I’m going to use some of these – we’ve been doing a lot of online math games recently…. we are doing a review of one that I just LOVE… I think Sprite would like it, too (it’s not free, though! ): http://mathrider.com/


Tai January 19, 2012 at 10:31 am

Thank you!! My kids are only allowed to play educational games during the week. They will love adding some new ones 🙂


Amber @ Classic Housewife January 19, 2012 at 10:32 am

Thank YOU!!! I needed to find some of these. My kids need some fresh math games. Thanks!


Lisa January 19, 2012 at 6:20 pm

I love your blog. It has been a tremendous help to me this year as we embarked on our first year of using the CM method of education.
We are praying about using Ambleside Online for next year’s curriculum. However, seeing all the subjects that it covers, plus all the subjects that I would have to add to it, seems so overwhelming to me! I don’t see how I could possibly cover all that material! I was wondering if you have any insight about using Ambleside. Any tips would be greatly appreciated. 🙂
Many blessings,


Rebecca January 20, 2012 at 7:58 am

We love Fun Brain!!!!!


Irina January 21, 2012 at 9:52 am

Thank you for taking the time to put all these into one tidy place. It’s very helpful and I appreciate it!


Paul January 21, 2012 at 1:02 pm

You missed mrnussbaum.com!


Honey @ Sunflower Schoolhouse January 22, 2012 at 5:00 am

Hey Jimmie,
I just happened to have a math website open in my browser. Have you been here – http://jmathpage.com/index.html ?


Alan July 11, 2012 at 12:02 pm

A fabulous site for addition and subtraction game practice is http://www.Fun4theBrain.com. Natasha has developed some AMAZING games!


Bryan February 28, 2013 at 12:16 pm

Great list. One new site I like is Knowledge Mouse (http://knowledgemouse.com/km/math_games/new?auto_start=1) – they have a little online arithmetic math game where you travel from planet to planet by solving arithmetic questions. Good for multiplication table practice.


learning games for kids April 16, 2013 at 1:04 pm

Great recommendations! Thank you for posting! Do you know if these websites are free to join or play?


Lisa May 21, 2013 at 12:49 pm

Definitely check out sumdog.com too!


Kathy Deak September 4, 2013 at 10:39 pm

You really need to add Mathopoly.ca to the list of great in depth math games for home schoolers. It has been a fantastic addition to our learning community.


Abigail October 2, 2013 at 3:57 am

I have a question: why homeschooling?, is that you do not want your children to socialize or is it that you consider better than all the teachers that studied years to prepare someone as your child? Does it make you think that you are a better mom for doing this? Really? I am trying to ask withouth being rude, is really that I do not understand. And I would like to know what my kids are missing. I am sure there are other reasons just what to know… Thanks and sorry for doing this. But someone has to ask.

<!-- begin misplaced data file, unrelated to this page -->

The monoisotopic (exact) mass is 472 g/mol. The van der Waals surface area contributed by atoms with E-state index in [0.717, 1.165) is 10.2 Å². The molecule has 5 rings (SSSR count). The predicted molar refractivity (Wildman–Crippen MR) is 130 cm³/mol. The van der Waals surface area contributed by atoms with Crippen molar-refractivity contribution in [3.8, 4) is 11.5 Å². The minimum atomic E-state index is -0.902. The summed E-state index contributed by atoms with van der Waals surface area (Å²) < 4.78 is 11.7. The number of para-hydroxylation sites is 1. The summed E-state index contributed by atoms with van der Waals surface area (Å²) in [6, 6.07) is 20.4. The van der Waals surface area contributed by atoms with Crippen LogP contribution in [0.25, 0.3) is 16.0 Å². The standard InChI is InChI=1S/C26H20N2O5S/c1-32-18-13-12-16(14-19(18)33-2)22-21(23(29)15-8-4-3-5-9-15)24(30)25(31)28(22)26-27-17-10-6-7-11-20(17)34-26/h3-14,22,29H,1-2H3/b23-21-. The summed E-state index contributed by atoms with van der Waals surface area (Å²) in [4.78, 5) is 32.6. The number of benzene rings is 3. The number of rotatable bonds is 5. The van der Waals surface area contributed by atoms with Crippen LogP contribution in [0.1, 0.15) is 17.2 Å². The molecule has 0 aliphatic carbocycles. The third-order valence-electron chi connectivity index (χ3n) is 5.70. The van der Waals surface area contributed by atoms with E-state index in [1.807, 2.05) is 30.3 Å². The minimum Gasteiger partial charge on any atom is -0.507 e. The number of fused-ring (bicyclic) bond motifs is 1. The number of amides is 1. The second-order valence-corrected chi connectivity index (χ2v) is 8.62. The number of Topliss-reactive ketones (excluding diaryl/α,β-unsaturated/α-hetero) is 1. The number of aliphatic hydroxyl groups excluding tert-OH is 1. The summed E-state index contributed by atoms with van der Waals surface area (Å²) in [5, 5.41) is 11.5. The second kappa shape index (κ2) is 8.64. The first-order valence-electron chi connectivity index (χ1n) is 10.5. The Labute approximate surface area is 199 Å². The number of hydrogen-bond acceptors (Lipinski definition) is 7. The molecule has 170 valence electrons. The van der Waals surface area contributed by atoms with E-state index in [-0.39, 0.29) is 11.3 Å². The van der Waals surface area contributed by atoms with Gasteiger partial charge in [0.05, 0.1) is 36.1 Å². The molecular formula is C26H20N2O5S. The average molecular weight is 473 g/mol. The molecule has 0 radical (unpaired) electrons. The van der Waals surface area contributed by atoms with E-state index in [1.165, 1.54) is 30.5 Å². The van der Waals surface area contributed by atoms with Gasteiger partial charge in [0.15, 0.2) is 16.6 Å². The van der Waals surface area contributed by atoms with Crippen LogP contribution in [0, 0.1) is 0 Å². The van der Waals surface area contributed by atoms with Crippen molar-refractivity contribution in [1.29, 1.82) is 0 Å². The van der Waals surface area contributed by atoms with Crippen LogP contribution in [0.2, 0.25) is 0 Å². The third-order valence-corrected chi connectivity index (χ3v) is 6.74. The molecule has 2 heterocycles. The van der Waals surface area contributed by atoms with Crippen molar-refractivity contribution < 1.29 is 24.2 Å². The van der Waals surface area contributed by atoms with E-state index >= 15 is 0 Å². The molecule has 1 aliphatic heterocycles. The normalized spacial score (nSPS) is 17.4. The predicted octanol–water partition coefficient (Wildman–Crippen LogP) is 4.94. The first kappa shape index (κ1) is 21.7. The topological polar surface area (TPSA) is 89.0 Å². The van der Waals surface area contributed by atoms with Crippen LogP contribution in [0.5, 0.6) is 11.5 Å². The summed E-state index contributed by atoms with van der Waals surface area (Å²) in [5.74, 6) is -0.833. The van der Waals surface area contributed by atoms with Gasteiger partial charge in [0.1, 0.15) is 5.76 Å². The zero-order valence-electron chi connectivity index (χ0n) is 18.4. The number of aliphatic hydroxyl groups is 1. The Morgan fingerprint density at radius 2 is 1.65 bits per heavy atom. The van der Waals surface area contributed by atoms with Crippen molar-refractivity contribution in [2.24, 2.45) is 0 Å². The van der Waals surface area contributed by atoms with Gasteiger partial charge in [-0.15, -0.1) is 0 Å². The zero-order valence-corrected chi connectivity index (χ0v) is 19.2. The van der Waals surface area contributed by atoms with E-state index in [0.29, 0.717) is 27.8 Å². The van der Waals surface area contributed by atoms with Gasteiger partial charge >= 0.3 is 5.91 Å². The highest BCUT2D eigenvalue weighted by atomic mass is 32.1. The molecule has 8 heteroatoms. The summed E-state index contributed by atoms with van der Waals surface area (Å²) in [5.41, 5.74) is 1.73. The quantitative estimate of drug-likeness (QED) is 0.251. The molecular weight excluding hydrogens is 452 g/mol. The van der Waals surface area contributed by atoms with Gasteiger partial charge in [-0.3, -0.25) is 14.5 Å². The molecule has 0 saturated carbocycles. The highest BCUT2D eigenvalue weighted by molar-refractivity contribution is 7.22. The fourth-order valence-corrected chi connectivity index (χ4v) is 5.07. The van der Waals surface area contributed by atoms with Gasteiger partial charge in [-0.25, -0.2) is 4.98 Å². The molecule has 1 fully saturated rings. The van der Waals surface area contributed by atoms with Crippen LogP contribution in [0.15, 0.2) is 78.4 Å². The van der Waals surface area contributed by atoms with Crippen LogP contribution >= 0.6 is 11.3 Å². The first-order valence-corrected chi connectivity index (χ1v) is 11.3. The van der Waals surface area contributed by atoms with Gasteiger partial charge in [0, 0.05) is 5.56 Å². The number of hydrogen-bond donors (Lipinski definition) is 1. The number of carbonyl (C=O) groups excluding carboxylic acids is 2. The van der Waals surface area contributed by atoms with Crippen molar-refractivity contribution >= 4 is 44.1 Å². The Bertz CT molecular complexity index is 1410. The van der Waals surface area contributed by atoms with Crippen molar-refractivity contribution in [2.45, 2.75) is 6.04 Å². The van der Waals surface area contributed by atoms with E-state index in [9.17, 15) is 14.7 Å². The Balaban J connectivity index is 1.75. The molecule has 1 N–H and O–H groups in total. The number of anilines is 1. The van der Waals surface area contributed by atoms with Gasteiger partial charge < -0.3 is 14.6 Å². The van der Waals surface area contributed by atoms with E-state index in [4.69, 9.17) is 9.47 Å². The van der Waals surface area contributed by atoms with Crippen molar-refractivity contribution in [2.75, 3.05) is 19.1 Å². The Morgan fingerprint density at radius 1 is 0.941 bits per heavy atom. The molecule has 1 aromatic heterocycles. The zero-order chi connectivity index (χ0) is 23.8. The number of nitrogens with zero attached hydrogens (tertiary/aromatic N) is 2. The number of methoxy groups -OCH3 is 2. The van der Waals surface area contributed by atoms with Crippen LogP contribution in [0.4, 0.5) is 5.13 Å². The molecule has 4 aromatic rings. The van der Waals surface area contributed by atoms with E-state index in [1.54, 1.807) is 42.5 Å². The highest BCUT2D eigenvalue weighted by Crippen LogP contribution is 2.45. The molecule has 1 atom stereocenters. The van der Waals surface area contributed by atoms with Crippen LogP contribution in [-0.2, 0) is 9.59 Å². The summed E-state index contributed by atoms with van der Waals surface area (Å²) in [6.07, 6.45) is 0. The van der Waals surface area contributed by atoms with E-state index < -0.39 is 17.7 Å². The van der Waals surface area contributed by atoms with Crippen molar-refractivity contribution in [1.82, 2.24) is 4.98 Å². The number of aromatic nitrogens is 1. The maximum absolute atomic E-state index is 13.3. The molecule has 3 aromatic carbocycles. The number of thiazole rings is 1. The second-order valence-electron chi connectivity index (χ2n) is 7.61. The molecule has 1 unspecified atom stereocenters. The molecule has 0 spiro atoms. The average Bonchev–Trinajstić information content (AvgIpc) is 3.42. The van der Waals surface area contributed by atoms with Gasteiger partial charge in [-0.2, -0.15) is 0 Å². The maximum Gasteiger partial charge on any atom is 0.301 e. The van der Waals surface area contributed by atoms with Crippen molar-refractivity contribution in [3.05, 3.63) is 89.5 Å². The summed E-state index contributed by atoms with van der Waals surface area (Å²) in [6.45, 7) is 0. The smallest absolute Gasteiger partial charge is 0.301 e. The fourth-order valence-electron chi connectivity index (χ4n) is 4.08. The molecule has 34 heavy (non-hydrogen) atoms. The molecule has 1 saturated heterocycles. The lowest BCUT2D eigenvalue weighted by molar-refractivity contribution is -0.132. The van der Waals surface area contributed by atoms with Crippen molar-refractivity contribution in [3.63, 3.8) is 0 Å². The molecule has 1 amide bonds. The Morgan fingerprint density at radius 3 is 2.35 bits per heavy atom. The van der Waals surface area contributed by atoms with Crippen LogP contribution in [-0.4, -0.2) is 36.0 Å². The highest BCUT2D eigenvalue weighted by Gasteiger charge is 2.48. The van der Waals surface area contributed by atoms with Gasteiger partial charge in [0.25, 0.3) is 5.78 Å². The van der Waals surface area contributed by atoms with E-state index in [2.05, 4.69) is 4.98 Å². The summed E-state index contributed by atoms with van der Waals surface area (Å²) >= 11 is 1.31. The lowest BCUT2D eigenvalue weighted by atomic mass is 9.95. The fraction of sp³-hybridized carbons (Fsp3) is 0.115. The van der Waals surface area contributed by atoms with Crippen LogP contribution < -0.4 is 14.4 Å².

Tammy November 27, 2013 at 11:13 am

http://www.gregtangmath.com Greg Tang’s books and awesome online games, including Kakooma, are now FREE!


Jennifer February 1, 2014 at 8:47 pm

We love mathblaster.com! Actually, we use Time4Learning as our math curriculum and my kids love that too – it’s full of videos and engaging graphics that keep ’em engaged. 🙂


Anna March 4, 2015 at 11:07 am

Jimmie, I like the 10 Best Online Game Sites for Homeschool Math review. Thanks for putting that together. I’m in the process of tutoring a traditionally schooled child, but I think that by supplementing what I’m teaching him with playing games from some of these sites will be really helpful.

FYI: I signed my homeschool up for the MangaHigh program. It’s only free for 62 days but it was easy to sign up my school.




Jeanetta Roberts September 26, 2015 at 4:00 pm

I can’t wait to try some of these out! We’ve been using abcya.com but I’m afraid my kids will get burned out on it soon. Thanks for this list! Bookmarking it so I can find it later, and sharing it on my blogs facebook page!


marius versteegen September 27, 2015 at 1:35 am

As a cool alternative, there’s KidsCalculate. Apart from making exercises, its method really helps children to gain understanding for mechanics of operations like for example 14+27 and 44-28.

A nice collection of KidsCalculate games can be found at:


Jill January 19, 2016 at 9:54 pm

Just wanted to pass along my absolute favorite math game! By Big Brainz- Timez Attack. They have recently updated for addition, subtraction and division, in addition to the original multiplication. The free version is pretty awesome!


Sarah February 6, 2016 at 9:34 am

We split the learning time between online and offline. My son got a multiplication card game from school that we played together once a day, he loved it!

Card Game was called Math Grab


Sue Dolphin August 23, 2016 at 4:05 pm

Just wanted to comment about the Number Nuts:

There were a couple of times that the question did not match the choices so the child would be selecting a wrong answer no matter what.

Also, I wish they would use correct mathematical vocabulary. For example, there is no reason a kindergartener can not learn “rhombus” instead of diamond.